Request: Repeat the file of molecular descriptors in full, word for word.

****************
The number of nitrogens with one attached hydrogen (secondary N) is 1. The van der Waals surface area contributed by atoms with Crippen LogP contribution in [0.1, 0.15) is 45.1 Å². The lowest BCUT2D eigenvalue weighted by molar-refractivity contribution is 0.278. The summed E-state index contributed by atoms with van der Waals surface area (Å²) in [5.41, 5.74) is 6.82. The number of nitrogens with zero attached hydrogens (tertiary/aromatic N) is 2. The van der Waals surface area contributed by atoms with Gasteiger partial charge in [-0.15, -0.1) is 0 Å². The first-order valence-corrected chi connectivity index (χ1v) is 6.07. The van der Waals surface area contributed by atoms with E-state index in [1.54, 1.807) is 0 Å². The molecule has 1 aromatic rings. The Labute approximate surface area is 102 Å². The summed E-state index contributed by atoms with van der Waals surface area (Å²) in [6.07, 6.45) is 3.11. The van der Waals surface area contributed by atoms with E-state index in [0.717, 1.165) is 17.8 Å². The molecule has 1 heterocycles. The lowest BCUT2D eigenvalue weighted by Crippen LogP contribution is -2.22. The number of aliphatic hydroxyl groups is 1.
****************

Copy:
The number of nitrogens with one attached hydrogen (secondary N) is 1. The van der Waals surface area contributed by atoms with Crippen LogP contribution in [0.1, 0.15) is 45.1 Å². The lowest BCUT2D eigenvalue weighted by molar-refractivity contribution is 0.278. The summed E-state index contributed by atoms with van der Waals surface area (Å²) in [5.41, 5.74) is 6.82. The number of nitrogens with zero attached hydrogens (tertiary/aromatic N) is 2. The van der Waals surface area contributed by atoms with Gasteiger partial charge in [-0.15, -0.1) is 0 Å². The first-order valence-corrected chi connectivity index (χ1v) is 6.07. The van der Waals surface area contributed by atoms with E-state index in [1.54, 1.807) is 0 Å². The molecule has 1 aromatic rings. The Labute approximate surface area is 102 Å². The summed E-state index contributed by atoms with van der Waals surface area (Å²) in [6.07, 6.45) is 3.11. The van der Waals surface area contributed by atoms with E-state index in [0.717, 1.165) is 17.8 Å². The molecule has 1 heterocycles. The lowest BCUT2D eigenvalue weighted by Crippen LogP contribution is -2.22. The number of aliphatic hydroxyl groups is 1.